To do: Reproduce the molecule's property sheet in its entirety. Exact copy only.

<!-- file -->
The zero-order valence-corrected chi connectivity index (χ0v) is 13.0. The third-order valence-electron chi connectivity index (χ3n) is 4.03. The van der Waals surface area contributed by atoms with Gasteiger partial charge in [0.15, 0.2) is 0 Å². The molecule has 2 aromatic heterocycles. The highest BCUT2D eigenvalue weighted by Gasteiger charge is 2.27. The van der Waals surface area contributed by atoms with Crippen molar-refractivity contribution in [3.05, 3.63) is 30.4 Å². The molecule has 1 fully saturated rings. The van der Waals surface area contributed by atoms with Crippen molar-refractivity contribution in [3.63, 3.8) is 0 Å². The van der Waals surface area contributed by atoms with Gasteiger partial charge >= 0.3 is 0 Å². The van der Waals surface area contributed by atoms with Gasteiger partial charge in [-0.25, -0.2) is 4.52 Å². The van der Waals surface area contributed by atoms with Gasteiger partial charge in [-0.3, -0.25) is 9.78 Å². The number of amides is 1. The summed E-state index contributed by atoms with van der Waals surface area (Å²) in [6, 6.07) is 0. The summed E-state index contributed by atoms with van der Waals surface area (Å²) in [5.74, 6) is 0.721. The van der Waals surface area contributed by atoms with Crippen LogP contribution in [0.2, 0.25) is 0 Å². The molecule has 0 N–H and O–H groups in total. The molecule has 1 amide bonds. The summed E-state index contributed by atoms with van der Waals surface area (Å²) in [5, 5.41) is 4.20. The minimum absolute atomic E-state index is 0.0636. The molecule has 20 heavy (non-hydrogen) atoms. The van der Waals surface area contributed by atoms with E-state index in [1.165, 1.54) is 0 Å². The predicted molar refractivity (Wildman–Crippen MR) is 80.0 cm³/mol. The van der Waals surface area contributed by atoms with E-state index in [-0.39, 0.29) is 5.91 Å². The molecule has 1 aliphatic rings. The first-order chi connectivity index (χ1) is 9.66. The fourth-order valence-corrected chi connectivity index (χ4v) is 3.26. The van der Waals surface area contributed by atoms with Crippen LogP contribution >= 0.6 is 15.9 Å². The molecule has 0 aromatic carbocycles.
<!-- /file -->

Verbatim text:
The zero-order valence-corrected chi connectivity index (χ0v) is 13.0. The third-order valence-electron chi connectivity index (χ3n) is 4.03. The van der Waals surface area contributed by atoms with Gasteiger partial charge in [0.15, 0.2) is 0 Å². The molecule has 2 aromatic heterocycles. The highest BCUT2D eigenvalue weighted by Gasteiger charge is 2.27. The van der Waals surface area contributed by atoms with Crippen molar-refractivity contribution in [3.05, 3.63) is 30.4 Å². The molecule has 1 fully saturated rings. The van der Waals surface area contributed by atoms with Crippen molar-refractivity contribution in [3.63, 3.8) is 0 Å². The van der Waals surface area contributed by atoms with Gasteiger partial charge >= 0.3 is 0 Å². The van der Waals surface area contributed by atoms with Gasteiger partial charge in [-0.25, -0.2) is 4.52 Å². The van der Waals surface area contributed by atoms with Gasteiger partial charge in [-0.3, -0.25) is 9.78 Å². The number of amides is 1. The summed E-state index contributed by atoms with van der Waals surface area (Å²) in [6, 6.07) is 0. The summed E-state index contributed by atoms with van der Waals surface area (Å²) in [5.74, 6) is 0.721. The van der Waals surface area contributed by atoms with Crippen LogP contribution in [0.2, 0.25) is 0 Å². The molecule has 0 N–H and O–H groups in total. The molecule has 1 amide bonds. The summed E-state index contributed by atoms with van der Waals surface area (Å²) in [5, 5.41) is 4.20. The minimum absolute atomic E-state index is 0.0636. The molecule has 20 heavy (non-hydrogen) atoms. The van der Waals surface area contributed by atoms with E-state index in [1.165, 1.54) is 0 Å². The predicted molar refractivity (Wildman–Crippen MR) is 80.0 cm³/mol. The van der Waals surface area contributed by atoms with E-state index in [-0.39, 0.29) is 5.91 Å². The molecule has 1 aliphatic rings. The first-order chi connectivity index (χ1) is 9.66. The fourth-order valence-corrected chi connectivity index (χ4v) is 3.26. The van der Waals surface area contributed by atoms with Crippen LogP contribution >= 0.6 is 15.9 Å². The molecule has 0 aromatic carbocycles.